NOTES ON PMS
2-channel video/sound installation, 54′, loop
From the first description in the media, premenstrual syndrome or PMS was seen as a proof of woman’s “natural” mental and emotional instability. This impression was loosely based on social presumptions, ignoring the actual historical experience. As outlined by Tamara Djordjevic “after contemporary feminist analysis (Federici, Vishmidt…) PMS (in the form of stress, depression, anxiety, mood swings…), as well as other physiological and biological “givens” can no longer be considered out of the context of socio-economic expectations, accompanying pressures and work functions that women need to realize, fulfil and perform due to the roles granted to them in a production system based on economic exploitation.”1
I am working, but nothing I do seems good enough. I feel too old, too drained, not talented enough, not courageous enough. I feel incapable, not up to things… Dark thoughts about parenthood are the darkest of all. I get obsessed with questions like ‘Am I a good mother, am I good for her, will she grow up to be a good person who loves herself?’ … Every month I seem to lose my hand-eye coordination, my body bloats out of the shape, my skin goes haywire and my IQ just flatlines. It’s just there’s a little sign on my forehead ‘closed for inventory’… It makes me sick to think, that tomorrow in the morning I have to be at the top form at work.2
Many argued that acknowledging PMS underpins negative female stereotypes, especially since the recognition of PMS as real and treatable through the employment of particular diets, hormones or antidepressants led to prospective abuse of the disorder in order to keep women on the margins of the positions of power. As defined by Arijana Luburic Cvijanovic, “they again find themselves in the gap between degrading representations of woman as hysterical, neurotic, raging but, in actuality, demonised beings, and the image of idealised femininity whose protocol instructs women to systematically negate PMS symptoms and place them in the sphere of the suppressed, the self-understood and banal.”3 A two-channel video piece entitled Notes on PMS is a portrait of two women with opposite personalities, both suffering from severe premenstrual syndrome. The video portrays these women on different days of the month and consequently monitors their mood changes and various psychological states. Both women relate to PMS differently and in a way that may cause identification, reflection or disapproval.
“Through the most intimate confessions of habitually unspoken, hidden dark thoughts, urges and needs outside acceptable or polite behaviour, altered images of oneself and others, as well as one’s life, this work brings us close to the inner struggle of woman temporarily ’closed for inventory’, as one of the two interwoven video narratives phrases it. The protagonists of conspicuously different sensibilities, characters, dynamics and backgrounds, come together in an experience whose weight is reflected in the many repetitions and the very length of the work, while the established closeness is skilfully portrayed by the communication of colours, juxtaposed spaces and women’s movements in parallel projections. The seeming uniformity of the hour-long projection composed of static takes, dominated by those in which the women gaze at the viewer, is cancelled by the salient power of empathy between the author and the portrayed women. Via the ’live’, moving photography, empathy is transmitted to the viewer, who is stimulated to contemplate an apparently insignificant topic. Attention is therefore held by both one’s immersion in the presented experience and the impression of communication between the author and the viewer. This heterotopian space of communication is made additionally appealing to the viewer by the fact that Notes on PMS, like previous projects of Jelena Jureša, focuses on real people and situations.”4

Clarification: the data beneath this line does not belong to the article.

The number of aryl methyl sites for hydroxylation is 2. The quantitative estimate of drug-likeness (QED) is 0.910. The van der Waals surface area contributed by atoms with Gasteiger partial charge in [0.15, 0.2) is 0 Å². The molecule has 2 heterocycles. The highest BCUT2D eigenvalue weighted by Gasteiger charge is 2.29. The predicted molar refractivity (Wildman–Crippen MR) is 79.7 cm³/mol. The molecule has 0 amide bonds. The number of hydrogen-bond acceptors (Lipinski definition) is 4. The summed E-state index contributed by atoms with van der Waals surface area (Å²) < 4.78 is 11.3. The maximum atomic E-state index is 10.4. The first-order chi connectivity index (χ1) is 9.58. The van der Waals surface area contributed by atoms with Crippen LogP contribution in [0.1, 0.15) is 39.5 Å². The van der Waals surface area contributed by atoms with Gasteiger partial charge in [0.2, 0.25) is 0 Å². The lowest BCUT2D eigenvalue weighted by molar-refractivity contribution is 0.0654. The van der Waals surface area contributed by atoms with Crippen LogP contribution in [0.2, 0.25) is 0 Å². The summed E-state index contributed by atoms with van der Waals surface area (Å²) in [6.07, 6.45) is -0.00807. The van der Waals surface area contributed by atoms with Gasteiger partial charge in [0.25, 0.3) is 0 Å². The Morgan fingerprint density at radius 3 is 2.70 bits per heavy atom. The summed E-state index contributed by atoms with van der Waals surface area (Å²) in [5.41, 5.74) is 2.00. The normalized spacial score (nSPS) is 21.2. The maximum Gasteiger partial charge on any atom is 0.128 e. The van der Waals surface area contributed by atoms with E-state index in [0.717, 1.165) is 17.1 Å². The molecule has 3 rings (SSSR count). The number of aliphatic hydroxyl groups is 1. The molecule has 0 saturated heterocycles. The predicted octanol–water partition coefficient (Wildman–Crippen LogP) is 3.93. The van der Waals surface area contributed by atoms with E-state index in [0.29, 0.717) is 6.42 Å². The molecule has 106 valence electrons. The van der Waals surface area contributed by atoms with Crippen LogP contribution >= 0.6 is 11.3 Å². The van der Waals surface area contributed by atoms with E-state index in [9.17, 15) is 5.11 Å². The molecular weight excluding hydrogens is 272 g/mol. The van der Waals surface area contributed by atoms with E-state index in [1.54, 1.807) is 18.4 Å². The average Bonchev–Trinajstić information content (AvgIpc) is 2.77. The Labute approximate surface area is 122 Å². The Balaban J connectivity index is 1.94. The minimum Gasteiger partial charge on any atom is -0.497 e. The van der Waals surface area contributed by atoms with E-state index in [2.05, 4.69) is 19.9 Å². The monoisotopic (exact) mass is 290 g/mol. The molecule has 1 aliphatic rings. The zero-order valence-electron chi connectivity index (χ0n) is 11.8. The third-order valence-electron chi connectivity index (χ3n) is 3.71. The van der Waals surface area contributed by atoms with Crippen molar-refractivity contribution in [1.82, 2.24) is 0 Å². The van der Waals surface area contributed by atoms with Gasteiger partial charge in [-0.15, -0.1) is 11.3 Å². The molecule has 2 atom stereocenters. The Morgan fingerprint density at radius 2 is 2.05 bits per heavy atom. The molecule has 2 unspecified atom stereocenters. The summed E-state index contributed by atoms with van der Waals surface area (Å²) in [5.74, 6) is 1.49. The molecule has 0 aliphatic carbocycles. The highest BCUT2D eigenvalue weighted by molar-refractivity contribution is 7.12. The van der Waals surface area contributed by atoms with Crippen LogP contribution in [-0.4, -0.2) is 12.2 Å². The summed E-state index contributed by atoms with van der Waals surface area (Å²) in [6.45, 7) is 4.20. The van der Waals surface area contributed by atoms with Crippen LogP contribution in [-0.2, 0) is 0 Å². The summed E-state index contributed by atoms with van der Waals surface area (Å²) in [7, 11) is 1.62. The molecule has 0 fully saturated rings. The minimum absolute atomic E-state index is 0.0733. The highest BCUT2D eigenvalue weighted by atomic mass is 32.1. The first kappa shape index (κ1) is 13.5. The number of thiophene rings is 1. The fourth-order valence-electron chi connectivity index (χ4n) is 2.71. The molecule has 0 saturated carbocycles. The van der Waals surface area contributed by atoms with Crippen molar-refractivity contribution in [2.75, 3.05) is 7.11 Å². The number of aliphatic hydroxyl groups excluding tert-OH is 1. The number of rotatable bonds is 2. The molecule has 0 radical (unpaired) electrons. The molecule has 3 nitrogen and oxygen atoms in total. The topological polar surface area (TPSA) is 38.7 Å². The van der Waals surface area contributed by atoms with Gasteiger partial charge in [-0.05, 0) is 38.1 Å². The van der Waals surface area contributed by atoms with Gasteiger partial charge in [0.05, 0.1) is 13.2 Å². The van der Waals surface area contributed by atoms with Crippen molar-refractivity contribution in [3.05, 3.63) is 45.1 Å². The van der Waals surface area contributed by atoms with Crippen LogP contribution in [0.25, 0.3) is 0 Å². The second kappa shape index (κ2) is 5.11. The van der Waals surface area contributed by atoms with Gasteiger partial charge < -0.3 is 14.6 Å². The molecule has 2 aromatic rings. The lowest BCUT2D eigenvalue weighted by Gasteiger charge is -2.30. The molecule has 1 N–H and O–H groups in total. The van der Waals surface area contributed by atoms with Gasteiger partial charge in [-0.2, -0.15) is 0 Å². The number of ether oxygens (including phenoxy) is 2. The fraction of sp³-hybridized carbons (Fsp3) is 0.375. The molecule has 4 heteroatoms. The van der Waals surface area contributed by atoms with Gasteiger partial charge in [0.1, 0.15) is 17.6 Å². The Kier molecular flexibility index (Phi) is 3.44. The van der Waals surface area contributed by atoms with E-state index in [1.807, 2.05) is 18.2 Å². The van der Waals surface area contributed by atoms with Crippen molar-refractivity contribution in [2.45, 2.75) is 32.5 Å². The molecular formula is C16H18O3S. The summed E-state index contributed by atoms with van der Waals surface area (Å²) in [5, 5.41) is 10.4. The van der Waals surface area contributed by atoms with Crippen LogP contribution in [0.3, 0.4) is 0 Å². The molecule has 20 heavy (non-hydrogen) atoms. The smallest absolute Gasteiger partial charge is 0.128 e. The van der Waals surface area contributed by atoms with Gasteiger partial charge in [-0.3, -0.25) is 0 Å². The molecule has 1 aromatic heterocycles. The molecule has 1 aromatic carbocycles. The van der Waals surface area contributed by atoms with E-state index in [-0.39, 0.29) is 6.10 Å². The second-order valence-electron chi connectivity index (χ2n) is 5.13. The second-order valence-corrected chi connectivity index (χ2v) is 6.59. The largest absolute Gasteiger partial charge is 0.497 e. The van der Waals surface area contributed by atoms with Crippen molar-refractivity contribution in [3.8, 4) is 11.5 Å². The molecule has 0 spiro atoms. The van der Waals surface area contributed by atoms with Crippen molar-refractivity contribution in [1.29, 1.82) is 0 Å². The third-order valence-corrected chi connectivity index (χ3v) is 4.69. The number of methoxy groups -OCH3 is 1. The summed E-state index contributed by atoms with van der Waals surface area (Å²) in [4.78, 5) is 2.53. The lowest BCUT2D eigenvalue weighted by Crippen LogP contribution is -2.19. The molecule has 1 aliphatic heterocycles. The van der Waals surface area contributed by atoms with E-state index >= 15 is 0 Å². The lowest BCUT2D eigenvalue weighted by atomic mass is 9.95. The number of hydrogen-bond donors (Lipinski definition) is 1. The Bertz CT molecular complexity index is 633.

. . .
“Every viewer will undoubtedly ask themselves why an essentially female story is told by a male voice. After a decades-long struggle to empower woman – in politics, literature, art – it might seem unfair to again deprive her of voice so her intimate (hi)story would be narrated by a man. The controversial choice of narrator can, however, be interpreted in an entirely different way. It affords distance for the female viewer in danger of too much identification, while it provides a man, the ‘usual casualty’ of the premenstrual calamity, himself imprisoned in the chains of imposed gender roles, with insight into an otherwise rarely available perspective, thus opening up a new space for understanding. The unexpected teller also offers the possibility to read these notes as a peculiar subversion of male, patriarchal order precisely because he recounts, in the first person singular, stifled, invisible female experience. More than anything, this voice, unmanned by his rapport with the narratives, gives a false impression that Notes on PMS erase the line between the male and female which we frequently stumble over – it is eliminated only insofar as the voice clears the way for understanding – revealing a fundamentally general and unceasing human struggle between the instinctive and socially imposed, the allowed and forbidden, the said and unsaid.”5
1. Tamara Djordjevic, “Crtice o PMS beleskama”, Jelena Juresa: Biljeske o PMS-u, ed. Suncica Ostojic (Zagreb: Gallery VN, 2013), Exh. Cat. at Gallery VN, Zagreb, the exhibition on view May 7 to 24, 2013.
2. From the video Notes on PMS.
3. Arijana Luburic Cvijanovic, “Poetika ‘banalnog,'” Nova misao-Casopis za savremenu kulturu Vojvodine, no. 17 (April-May, 2012), 79.
5. Luburic Cvijanovic.